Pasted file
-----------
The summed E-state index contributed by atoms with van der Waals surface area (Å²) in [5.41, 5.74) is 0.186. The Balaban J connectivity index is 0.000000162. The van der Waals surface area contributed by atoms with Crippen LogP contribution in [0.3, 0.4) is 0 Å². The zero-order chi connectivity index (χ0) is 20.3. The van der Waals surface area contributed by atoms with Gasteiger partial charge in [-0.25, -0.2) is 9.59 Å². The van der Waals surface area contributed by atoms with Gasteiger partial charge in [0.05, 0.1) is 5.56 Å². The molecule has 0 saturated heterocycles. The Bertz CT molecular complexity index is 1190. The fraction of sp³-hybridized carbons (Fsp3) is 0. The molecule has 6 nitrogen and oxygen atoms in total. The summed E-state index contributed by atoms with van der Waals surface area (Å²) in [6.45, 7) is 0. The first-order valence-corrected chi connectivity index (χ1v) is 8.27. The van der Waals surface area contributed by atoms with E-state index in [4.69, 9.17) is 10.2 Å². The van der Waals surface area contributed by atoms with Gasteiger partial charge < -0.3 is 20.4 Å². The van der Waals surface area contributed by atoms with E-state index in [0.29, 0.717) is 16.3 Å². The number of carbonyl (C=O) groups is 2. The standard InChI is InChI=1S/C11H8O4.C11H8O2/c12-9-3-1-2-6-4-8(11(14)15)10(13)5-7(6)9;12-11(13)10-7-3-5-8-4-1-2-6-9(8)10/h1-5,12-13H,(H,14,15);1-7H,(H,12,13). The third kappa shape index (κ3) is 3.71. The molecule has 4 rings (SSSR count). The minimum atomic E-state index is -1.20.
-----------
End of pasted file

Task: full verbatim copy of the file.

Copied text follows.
The summed E-state index contributed by atoms with van der Waals surface area (Å²) in [5.41, 5.74) is 0.186. The Balaban J connectivity index is 0.000000162. The van der Waals surface area contributed by atoms with Crippen LogP contribution in [0.3, 0.4) is 0 Å². The zero-order chi connectivity index (χ0) is 20.3. The van der Waals surface area contributed by atoms with Gasteiger partial charge in [-0.25, -0.2) is 9.59 Å². The van der Waals surface area contributed by atoms with Gasteiger partial charge in [0.05, 0.1) is 5.56 Å². The molecule has 0 saturated heterocycles. The Bertz CT molecular complexity index is 1190. The fraction of sp³-hybridized carbons (Fsp3) is 0. The molecule has 6 nitrogen and oxygen atoms in total. The summed E-state index contributed by atoms with van der Waals surface area (Å²) in [6.45, 7) is 0. The first-order valence-corrected chi connectivity index (χ1v) is 8.27. The van der Waals surface area contributed by atoms with E-state index in [4.69, 9.17) is 10.2 Å². The van der Waals surface area contributed by atoms with Gasteiger partial charge < -0.3 is 20.4 Å². The van der Waals surface area contributed by atoms with E-state index in [0.29, 0.717) is 16.3 Å². The number of carbonyl (C=O) groups is 2. The standard InChI is InChI=1S/C11H8O4.C11H8O2/c12-9-3-1-2-6-4-8(11(14)15)10(13)5-7(6)9;12-11(13)10-7-3-5-8-4-1-2-6-9(8)10/h1-5,12-13H,(H,14,15);1-7H,(H,12,13). The third kappa shape index (κ3) is 3.71. The molecule has 4 rings (SSSR count). The minimum atomic E-state index is -1.20.